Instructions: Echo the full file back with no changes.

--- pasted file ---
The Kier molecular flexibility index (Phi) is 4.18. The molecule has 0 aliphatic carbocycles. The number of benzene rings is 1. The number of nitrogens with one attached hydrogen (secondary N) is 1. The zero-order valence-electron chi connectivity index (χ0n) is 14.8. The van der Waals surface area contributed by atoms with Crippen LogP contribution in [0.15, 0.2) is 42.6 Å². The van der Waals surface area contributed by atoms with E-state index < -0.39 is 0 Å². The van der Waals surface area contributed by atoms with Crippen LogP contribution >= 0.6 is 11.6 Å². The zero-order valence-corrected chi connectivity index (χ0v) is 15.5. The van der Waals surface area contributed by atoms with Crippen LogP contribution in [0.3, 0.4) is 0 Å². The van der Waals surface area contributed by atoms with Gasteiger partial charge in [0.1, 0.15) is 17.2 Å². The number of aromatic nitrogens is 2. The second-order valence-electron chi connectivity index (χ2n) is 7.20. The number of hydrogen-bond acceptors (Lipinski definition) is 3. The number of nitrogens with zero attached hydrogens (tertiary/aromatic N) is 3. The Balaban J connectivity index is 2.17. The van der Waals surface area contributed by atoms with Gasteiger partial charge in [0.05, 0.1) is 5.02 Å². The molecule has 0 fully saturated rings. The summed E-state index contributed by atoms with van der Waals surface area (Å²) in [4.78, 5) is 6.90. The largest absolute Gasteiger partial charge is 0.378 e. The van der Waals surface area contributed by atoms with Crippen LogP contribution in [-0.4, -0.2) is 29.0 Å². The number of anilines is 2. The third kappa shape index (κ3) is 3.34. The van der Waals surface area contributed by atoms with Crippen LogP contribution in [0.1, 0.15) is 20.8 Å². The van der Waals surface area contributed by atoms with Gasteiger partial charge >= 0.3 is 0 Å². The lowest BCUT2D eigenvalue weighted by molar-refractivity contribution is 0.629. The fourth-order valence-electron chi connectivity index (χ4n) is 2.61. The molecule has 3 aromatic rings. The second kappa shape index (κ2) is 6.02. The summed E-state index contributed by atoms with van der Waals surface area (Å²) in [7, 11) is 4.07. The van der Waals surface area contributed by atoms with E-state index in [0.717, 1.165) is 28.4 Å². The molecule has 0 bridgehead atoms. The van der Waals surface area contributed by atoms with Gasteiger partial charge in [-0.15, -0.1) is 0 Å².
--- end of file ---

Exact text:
The Kier molecular flexibility index (Phi) is 4.18. The molecule has 0 aliphatic carbocycles. The number of benzene rings is 1. The number of nitrogens with one attached hydrogen (secondary N) is 1. The zero-order valence-electron chi connectivity index (χ0n) is 14.8. The van der Waals surface area contributed by atoms with Crippen LogP contribution in [0.15, 0.2) is 42.6 Å². The van der Waals surface area contributed by atoms with E-state index < -0.39 is 0 Å². The van der Waals surface area contributed by atoms with Crippen LogP contribution >= 0.6 is 11.6 Å². The zero-order valence-corrected chi connectivity index (χ0v) is 15.5. The van der Waals surface area contributed by atoms with Crippen LogP contribution in [0.3, 0.4) is 0 Å². The van der Waals surface area contributed by atoms with Gasteiger partial charge in [0.1, 0.15) is 17.2 Å². The number of aromatic nitrogens is 2. The second-order valence-electron chi connectivity index (χ2n) is 7.20. The number of hydrogen-bond acceptors (Lipinski definition) is 3. The number of nitrogens with zero attached hydrogens (tertiary/aromatic N) is 3. The Balaban J connectivity index is 2.17. The van der Waals surface area contributed by atoms with Gasteiger partial charge in [0.05, 0.1) is 5.02 Å². The molecule has 0 fully saturated rings. The summed E-state index contributed by atoms with van der Waals surface area (Å²) in [4.78, 5) is 6.90. The largest absolute Gasteiger partial charge is 0.378 e. The van der Waals surface area contributed by atoms with Crippen LogP contribution in [-0.4, -0.2) is 29.0 Å². The number of anilines is 2. The third kappa shape index (κ3) is 3.34. The van der Waals surface area contributed by atoms with Crippen LogP contribution in [0.1, 0.15) is 20.8 Å². The van der Waals surface area contributed by atoms with Gasteiger partial charge >= 0.3 is 0 Å². The lowest BCUT2D eigenvalue weighted by molar-refractivity contribution is 0.629. The fourth-order valence-electron chi connectivity index (χ4n) is 2.61. The molecule has 3 aromatic rings. The second kappa shape index (κ2) is 6.02. The summed E-state index contributed by atoms with van der Waals surface area (Å²) in [7, 11) is 4.07. The van der Waals surface area contributed by atoms with E-state index in [0.717, 1.165) is 28.4 Å². The molecule has 0 bridgehead atoms. The van der Waals surface area contributed by atoms with Gasteiger partial charge in [-0.15, -0.1) is 0 Å².